Tuesday, 6 August 2013

Why there should be a grindhouse superhero film

Ok, I'll hold my hands up, I'm not the biggest fan of superhero films. My favourite one is Batman Returns, the Tim Burton one with Michelle Pfeiffer as Cat Woman (her transformation into the feline anti-hero is still one of the scariest scenes that I can remember in film). And yeah, Sin City was good too. But the current spate of big Hollywood superhero films really leave me bored and depressed. The amount of money that is spent on them - Spider Man 3 was an eye bleeding $258 million - is sickening and is pumped mainly into over whelming CGI and not so much on the script, the directors are egomaniacal "fan boys" who don't even follow the source materials story line, and the actors are cast mainly on their cinema going pulling factor as opposed to who would be actually good for the part. And then theres the whole deal of who actually owns the theatrical right to portray that character, which leads to different actors all playing the same role, and hero's from the same universe unable to appear in the same film (although I understand that there is a complex procedure of multiple and parallel comic universes which leads The Hulk to be saving humanity in one world and then ripping apart Magneto as a zombie in another universe). All in all, superhero films nowadays are over produced and bloated with dollars.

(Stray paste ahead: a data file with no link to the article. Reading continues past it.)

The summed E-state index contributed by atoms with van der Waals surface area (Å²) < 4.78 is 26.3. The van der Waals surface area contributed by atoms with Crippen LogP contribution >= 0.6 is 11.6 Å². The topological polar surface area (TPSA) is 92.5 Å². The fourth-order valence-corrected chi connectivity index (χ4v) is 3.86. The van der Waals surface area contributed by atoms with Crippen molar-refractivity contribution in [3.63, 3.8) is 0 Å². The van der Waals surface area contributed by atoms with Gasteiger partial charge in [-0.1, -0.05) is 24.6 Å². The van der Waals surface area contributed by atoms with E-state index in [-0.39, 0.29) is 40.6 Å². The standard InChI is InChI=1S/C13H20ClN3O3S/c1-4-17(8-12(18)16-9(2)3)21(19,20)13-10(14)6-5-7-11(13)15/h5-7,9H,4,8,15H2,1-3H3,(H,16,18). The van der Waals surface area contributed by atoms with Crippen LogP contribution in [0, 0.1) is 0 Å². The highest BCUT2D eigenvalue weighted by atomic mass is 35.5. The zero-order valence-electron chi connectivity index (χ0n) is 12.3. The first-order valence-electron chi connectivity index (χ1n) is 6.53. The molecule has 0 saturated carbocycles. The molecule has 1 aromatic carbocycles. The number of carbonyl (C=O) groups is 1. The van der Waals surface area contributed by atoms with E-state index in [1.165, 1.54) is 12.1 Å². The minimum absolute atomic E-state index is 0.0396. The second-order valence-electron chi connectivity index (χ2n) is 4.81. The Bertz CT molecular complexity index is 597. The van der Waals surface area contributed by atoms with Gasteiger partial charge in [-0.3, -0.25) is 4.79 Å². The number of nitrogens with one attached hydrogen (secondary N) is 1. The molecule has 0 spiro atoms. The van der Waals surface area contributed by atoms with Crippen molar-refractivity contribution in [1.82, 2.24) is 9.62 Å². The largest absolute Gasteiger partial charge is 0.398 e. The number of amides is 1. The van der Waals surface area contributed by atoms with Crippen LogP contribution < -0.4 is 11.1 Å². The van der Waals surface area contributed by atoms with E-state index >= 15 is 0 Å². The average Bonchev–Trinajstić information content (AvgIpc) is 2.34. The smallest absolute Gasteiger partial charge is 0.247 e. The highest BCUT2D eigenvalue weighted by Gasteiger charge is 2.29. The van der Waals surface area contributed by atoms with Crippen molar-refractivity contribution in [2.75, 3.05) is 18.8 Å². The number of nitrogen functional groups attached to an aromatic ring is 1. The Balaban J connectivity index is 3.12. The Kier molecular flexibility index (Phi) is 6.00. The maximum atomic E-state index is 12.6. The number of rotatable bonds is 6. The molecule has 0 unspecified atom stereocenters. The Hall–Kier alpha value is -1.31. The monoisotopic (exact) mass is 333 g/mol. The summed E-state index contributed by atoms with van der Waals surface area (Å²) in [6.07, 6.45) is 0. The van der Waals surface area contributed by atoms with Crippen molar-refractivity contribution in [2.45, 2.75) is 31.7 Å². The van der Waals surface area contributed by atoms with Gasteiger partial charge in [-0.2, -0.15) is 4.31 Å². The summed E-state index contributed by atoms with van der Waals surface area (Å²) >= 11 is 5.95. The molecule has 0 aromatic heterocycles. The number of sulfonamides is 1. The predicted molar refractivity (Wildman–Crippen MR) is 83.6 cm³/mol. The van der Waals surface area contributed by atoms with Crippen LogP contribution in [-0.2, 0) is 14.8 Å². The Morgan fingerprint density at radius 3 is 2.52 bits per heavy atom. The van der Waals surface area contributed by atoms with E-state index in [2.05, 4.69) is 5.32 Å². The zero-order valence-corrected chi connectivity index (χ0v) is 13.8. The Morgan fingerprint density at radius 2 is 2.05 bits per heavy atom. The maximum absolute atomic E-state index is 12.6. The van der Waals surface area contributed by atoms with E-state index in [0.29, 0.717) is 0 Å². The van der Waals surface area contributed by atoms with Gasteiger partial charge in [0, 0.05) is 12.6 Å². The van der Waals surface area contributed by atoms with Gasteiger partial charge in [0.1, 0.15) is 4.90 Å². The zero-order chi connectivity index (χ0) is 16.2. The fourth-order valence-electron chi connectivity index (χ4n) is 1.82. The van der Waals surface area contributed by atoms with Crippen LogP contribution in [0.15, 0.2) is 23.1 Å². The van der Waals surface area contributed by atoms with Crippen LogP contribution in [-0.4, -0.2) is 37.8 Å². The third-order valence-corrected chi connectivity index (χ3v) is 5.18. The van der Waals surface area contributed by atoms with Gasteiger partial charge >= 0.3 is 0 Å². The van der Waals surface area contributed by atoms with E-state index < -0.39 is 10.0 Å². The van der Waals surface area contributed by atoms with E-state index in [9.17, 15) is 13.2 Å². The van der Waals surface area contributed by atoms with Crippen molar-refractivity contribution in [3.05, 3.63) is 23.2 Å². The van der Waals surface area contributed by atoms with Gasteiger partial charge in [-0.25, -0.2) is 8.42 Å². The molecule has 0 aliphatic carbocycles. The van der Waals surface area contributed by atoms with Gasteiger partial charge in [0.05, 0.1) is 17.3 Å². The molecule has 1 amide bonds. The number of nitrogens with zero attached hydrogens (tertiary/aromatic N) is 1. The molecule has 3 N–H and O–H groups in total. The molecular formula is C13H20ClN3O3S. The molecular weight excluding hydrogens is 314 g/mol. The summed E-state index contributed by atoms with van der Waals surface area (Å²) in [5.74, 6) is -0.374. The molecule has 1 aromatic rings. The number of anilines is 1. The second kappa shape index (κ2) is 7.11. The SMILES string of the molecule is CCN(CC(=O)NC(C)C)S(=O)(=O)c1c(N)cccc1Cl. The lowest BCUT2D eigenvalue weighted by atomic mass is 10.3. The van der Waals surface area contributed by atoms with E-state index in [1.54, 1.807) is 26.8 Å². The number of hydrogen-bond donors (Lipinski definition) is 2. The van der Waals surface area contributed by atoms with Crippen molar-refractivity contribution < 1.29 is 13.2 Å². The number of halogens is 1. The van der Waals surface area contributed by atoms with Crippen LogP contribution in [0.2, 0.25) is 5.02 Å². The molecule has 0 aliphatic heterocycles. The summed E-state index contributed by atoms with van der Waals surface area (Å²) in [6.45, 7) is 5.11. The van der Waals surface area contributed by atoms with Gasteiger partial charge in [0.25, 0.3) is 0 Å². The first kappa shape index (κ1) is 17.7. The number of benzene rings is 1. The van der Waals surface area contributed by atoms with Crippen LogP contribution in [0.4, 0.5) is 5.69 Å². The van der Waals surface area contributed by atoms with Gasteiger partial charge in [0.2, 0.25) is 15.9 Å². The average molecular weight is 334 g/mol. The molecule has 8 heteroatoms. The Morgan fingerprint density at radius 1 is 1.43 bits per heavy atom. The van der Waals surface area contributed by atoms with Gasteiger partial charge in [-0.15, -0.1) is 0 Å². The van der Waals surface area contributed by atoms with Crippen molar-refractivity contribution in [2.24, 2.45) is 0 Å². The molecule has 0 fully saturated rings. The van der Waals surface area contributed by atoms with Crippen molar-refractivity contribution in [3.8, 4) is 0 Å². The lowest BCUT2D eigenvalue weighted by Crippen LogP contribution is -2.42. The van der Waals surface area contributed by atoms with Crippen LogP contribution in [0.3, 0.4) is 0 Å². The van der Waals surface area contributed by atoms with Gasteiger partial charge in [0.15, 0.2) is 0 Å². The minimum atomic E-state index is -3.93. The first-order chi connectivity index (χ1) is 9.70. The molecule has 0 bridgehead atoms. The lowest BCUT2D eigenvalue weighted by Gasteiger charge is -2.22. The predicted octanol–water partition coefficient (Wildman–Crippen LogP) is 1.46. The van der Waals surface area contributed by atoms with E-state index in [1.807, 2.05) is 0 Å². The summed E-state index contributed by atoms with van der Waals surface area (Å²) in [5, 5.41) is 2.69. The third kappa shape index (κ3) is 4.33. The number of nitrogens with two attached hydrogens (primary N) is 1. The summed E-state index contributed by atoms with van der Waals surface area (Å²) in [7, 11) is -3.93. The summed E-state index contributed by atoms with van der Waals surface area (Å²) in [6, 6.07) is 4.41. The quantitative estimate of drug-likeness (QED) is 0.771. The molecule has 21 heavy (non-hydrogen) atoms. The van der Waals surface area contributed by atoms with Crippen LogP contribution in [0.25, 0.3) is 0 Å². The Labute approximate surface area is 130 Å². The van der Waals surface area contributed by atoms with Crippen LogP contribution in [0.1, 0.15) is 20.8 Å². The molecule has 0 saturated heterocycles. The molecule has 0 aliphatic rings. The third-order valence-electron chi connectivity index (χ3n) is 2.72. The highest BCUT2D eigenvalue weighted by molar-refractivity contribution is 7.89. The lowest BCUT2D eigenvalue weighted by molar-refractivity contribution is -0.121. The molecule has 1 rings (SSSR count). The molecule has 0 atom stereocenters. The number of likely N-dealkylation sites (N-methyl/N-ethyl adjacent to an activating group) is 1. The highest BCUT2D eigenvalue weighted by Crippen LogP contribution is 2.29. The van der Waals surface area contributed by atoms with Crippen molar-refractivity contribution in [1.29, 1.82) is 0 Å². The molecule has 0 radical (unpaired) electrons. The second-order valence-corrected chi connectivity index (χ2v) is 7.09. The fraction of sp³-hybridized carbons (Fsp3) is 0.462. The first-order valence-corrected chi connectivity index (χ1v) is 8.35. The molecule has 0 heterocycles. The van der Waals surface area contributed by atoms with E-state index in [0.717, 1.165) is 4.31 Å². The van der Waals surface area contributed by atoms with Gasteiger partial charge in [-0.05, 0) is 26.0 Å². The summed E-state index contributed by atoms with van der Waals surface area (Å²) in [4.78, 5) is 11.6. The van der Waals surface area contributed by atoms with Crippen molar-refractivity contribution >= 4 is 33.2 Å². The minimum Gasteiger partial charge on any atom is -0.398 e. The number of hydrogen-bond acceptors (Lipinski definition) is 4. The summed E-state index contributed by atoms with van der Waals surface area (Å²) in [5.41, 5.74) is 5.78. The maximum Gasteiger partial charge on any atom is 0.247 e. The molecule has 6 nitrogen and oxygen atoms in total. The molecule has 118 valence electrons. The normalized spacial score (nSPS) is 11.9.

Which is where the point of this blog post comes from. After watching The Wolverine, as well as other recent films, where the violence is dealt so casually, the love story is so pathetic and characters taken so seriously, I thought, wouldn't it be great if The Wolverine was a grindhouse film? Comics anyway are a throwaway media (well, they where originally) and, admit it, the characters are ridiculous. The Wolverine is named after a giant type of weasel otherwise known as a "skunk bear". A grindhouse Wolverine film would of been incredible. Superhero films are basically exploitation films, but dressed up and infantilised to be sold to the under twelves. I just hope that the next wave of films such as The Boys will get back to the original craziness of the graphic novels.

Listen to our review of The Wolverine, which you can find on iTunes, or just listen to the player below. You can access our previous podcasts via the link on the right.




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